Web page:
By | June 25, 2019



The SNP has demanded the UK government properly fund the Post Office network for the future, after successive Tory policies now threaten the future of 2,500 branches across the UK according to the National Federation of Sub-Postmasters.

The UK government Post Office Minister is expected to appear at the Business, Energy and Industrial Strategy (BEIS) Committee today (Tuesday), where SNP will raise the future of the Post Office Subsidy. Nearly 2,500 Post Offices are threatened to close as a result of successive cuts from the UK government.

The Post Office Subsidy was put in place to ensure the Post Office network remains there to provide vital services to local communities, particularly to rural areas. The Tories have already drastically reduced the Subsidy, with its future existence now under threat, and have failed to make any commitment to protecting the Post Office network.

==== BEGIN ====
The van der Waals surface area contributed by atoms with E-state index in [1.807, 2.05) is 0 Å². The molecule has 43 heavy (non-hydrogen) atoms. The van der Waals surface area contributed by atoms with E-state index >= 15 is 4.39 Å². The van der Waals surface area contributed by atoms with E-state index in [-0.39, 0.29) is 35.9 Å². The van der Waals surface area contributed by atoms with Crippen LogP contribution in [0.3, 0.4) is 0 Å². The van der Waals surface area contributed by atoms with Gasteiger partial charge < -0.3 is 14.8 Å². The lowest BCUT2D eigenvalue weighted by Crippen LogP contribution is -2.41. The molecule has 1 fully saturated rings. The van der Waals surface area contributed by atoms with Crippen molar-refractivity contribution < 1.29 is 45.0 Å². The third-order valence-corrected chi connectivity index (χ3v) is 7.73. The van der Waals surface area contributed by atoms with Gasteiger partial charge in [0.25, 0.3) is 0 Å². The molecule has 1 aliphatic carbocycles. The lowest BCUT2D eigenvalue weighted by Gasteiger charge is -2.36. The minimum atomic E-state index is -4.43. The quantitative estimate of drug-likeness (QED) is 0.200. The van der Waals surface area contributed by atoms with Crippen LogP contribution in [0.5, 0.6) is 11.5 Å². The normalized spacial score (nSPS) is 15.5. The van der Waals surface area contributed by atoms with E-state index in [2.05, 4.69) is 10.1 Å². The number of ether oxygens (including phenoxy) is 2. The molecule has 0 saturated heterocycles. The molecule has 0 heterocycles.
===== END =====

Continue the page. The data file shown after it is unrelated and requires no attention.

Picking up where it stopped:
Speaking ahead of the evidence session, committee member Drew Hendry MP said:

“With Tory cuts threatening to close 2,500 branches across the network, it’s more important than ever that the UK government put up the funding to secure the Post Office network and commit to funding the Post Office Subsidy, protecting the service for the future.

“It is now imperative that the UK government steps in to ensure that vital services that the Post Office network offers, which so many people rely on, are not lost. Initiatives like the Post Office Subsidy were put in place to protect local communities especially in rural areas – this fund is now threatened by deeper Tory cuts.

“The local Post Office plays a huge role in public life – it is both a symbol of the community and a lifeline on everything from pensions and benefits to vital day-to-day banking services.

“In many small and rural towns in Scotland, like those in my own constituency, the local Post Office is the last place where a face-to-face service is available, making it essential for the elderly and those with additional support needs.

Communities face the loss of 2,500 post offices unless action taken say campaigners.